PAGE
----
Sunday, March 15, 2015

Are Schools doing enough to Protect our Children?

Are school background checks really protecting our children? 
As parents, and as a community, we strive to keep our children safe. We make sure they are supervised while they play, we use car seats and seat belts to prevent them from getting hurt, and we do many other things daily to keep them healthy and protect them from harm.

Our schools shouldn’t be any different.

In most cases, from the age of 5 until they are 18, children spend the majority of their day in the care of our local schools. We should have the expectation that everything that can be done is being done to ensure that the people they come in contact with are qualified and safe.

As our children head back to school after shut downs and online learning due to the pandemic, isn't it time to get it right?
That is why we need uniformity when it comes to school background checks.

You may think that background checks for school employees, and in many cases volunteers, are already being done, so why worry?

The truth is that individual states develop their own laws governing these checks, and not all these laws are created equal.  

Some states require little to no background checks. Others screen only full-time teachers, but not aides, substitute teachers, coaches, bus drivers, or volunteers.

There are states that check all of the above, but even those states vary on the scope of their background checks and what sources are used.

School district size seems to play a role in determining what information is verified in their employee background checks. According to a study by Richard M. Titus and Carol J. DeFrances; Criminal Record Checks of Public School Employment Applicants, smaller districts tend to use more “informal sources” to screen their applicants. Things like personal references are used more in determining suitability for employment than stringent criminal record checks. These smaller school systems may not even screen some applicants at all.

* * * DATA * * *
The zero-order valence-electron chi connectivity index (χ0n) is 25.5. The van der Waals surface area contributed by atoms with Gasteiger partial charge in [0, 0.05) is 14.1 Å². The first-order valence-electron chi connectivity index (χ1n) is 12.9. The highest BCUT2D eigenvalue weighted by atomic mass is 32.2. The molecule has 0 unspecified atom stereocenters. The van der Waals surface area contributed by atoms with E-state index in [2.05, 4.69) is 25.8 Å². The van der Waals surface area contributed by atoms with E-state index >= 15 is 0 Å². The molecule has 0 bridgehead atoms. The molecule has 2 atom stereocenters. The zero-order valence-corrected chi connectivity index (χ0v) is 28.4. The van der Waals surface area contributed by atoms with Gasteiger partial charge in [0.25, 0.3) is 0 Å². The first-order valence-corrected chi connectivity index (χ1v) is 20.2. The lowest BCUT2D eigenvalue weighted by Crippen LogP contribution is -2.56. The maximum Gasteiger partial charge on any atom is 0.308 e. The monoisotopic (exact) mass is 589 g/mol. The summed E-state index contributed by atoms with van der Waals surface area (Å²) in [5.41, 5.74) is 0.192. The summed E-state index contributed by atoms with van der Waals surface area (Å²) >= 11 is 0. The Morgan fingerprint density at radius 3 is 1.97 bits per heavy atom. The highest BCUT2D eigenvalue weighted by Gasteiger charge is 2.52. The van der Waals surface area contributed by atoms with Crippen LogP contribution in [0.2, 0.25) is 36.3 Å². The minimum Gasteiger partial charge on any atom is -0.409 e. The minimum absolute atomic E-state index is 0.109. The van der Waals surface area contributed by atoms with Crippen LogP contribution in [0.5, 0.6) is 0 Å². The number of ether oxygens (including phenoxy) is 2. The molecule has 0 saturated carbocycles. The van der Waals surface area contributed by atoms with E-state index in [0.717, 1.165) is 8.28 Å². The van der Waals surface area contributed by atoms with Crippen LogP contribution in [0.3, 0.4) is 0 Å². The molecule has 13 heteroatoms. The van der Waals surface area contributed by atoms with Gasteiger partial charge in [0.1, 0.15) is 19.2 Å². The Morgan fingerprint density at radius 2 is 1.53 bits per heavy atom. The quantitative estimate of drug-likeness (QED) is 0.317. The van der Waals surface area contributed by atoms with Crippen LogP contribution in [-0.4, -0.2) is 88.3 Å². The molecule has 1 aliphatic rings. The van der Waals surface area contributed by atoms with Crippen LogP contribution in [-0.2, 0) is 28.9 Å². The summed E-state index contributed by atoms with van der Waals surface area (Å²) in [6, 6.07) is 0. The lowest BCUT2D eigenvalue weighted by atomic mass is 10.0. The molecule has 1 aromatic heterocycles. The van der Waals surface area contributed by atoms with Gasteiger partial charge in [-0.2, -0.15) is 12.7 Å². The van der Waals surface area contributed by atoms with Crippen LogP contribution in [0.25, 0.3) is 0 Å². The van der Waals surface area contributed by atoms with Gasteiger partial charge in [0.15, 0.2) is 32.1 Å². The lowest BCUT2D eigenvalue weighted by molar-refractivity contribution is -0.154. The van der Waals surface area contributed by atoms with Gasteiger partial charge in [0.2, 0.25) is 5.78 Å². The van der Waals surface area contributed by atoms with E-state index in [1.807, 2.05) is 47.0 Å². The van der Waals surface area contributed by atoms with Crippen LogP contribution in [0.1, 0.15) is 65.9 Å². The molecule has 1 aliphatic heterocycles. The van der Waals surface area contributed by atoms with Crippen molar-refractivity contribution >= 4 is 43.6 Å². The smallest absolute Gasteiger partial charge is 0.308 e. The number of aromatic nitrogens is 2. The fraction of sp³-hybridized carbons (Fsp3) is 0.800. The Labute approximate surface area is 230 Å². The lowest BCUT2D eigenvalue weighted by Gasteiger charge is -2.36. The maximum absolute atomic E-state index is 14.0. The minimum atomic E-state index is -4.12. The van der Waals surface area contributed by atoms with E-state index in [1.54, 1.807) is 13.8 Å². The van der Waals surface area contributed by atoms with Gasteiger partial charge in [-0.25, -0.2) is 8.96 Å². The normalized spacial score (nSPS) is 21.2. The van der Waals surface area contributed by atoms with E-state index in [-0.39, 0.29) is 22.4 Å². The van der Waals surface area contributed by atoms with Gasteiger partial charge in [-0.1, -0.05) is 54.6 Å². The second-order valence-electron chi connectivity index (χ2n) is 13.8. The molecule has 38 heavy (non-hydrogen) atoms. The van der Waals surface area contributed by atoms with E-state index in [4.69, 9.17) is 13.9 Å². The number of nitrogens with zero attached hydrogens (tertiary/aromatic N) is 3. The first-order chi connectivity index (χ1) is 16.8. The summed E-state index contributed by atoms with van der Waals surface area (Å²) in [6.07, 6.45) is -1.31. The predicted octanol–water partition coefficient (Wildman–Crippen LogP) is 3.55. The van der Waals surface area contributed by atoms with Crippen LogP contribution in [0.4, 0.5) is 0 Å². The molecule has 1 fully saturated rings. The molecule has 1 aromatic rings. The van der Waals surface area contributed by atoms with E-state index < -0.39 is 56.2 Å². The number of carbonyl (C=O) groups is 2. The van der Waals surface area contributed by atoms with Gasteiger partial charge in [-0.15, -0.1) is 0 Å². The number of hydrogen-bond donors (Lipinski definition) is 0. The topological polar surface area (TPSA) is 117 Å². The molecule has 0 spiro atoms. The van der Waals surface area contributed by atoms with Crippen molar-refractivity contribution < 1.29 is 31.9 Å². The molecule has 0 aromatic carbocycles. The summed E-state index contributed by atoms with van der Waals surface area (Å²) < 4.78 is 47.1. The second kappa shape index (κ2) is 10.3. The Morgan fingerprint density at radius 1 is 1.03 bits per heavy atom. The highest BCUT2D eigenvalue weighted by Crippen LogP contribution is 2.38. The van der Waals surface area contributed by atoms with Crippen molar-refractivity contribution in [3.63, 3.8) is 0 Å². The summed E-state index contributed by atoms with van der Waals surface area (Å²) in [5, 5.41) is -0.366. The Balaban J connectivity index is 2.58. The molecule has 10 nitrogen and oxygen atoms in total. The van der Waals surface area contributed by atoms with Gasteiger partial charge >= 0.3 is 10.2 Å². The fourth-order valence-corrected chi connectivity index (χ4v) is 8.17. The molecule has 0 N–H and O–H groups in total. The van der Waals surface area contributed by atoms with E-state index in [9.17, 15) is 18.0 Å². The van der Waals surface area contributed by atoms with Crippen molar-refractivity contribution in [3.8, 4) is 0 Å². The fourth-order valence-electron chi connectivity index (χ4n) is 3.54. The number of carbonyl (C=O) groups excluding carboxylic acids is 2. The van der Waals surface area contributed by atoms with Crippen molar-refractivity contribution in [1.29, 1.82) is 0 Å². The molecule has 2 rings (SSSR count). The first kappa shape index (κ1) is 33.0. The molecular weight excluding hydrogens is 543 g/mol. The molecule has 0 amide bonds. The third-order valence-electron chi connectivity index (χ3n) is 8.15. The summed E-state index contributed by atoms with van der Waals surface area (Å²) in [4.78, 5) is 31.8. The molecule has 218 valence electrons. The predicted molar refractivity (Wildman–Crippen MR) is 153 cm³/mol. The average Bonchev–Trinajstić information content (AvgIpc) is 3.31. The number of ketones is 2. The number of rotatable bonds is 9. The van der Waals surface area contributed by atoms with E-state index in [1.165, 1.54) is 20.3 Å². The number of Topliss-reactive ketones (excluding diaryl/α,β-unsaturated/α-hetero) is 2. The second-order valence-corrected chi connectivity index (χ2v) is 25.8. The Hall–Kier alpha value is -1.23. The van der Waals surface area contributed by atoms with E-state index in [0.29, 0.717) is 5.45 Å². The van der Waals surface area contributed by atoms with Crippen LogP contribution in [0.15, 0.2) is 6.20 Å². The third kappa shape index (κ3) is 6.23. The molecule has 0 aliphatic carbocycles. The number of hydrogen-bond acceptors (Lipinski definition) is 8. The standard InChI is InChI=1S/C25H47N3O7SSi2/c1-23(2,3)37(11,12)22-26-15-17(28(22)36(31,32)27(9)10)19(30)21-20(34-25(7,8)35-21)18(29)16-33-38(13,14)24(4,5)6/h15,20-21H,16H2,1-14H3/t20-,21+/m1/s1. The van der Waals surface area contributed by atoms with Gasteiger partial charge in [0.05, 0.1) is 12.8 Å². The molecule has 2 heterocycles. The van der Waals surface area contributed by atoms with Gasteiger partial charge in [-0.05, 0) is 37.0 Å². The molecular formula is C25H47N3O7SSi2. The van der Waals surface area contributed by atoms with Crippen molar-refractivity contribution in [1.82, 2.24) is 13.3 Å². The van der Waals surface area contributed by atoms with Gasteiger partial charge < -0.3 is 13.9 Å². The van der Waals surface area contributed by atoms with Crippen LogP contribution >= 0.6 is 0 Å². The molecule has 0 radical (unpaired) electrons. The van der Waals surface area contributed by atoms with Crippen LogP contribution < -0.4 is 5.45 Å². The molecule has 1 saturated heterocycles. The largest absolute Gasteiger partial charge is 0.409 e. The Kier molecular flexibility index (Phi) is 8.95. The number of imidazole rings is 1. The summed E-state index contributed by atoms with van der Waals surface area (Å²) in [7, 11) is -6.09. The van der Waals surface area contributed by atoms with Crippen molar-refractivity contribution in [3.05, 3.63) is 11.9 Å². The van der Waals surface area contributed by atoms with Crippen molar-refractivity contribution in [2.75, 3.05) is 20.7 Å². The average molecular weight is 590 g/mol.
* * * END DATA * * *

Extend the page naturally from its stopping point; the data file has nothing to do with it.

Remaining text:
What is even more frightening is a practice called “passing the trash”

This is when unsuitable or unsafe educators, coaches, etc. are allowed to resign instead of facing possible criminal charges. They then move on to another unsuspecting school, posing a possible danger to a new group of students. 

While legislators have passed legislation to strengthen school background checks via the “Protecting Students from Sexual and Violent Predators Act”, a more uniform screening system makes sense.

Each school should be required to conduct, at the minimum,  state and local criminal records checks and a child abuse history clearance on all possible teachers, staff, and volunteers. An additional finger-print based federal FBI background check also makes sense.

And a one time check is not enough. Periodic subsequent checks also need to be done to confirm continuing clean records.

While there are those that believe this is excessive or an invasion of privacy, we disagree.

We should all want the same thing. Getting hung up on questions like “are these background checks too far reaching?” or “shouldn’t people get a second chance?” need to be shelved when it comes to the safety of our children.

Schools, and our legislators, need to feel a responsibility not only to those in their local schools or in their states, but also to other schools, including all students, all parents, and even other teachers. Sharing information concerning dangerous educators, volunteers, coaches, etc. would go a long way in achieving that goal. Allowing cloaks of silence to follow fired employees, only to thrust them upon a new victim, is unconscionable.  
Developing uniform screening methods and enacting laws requiring schools to share information on unsafe employees will help keep all our children safe. Please share this article and help spread the word! Thanks!

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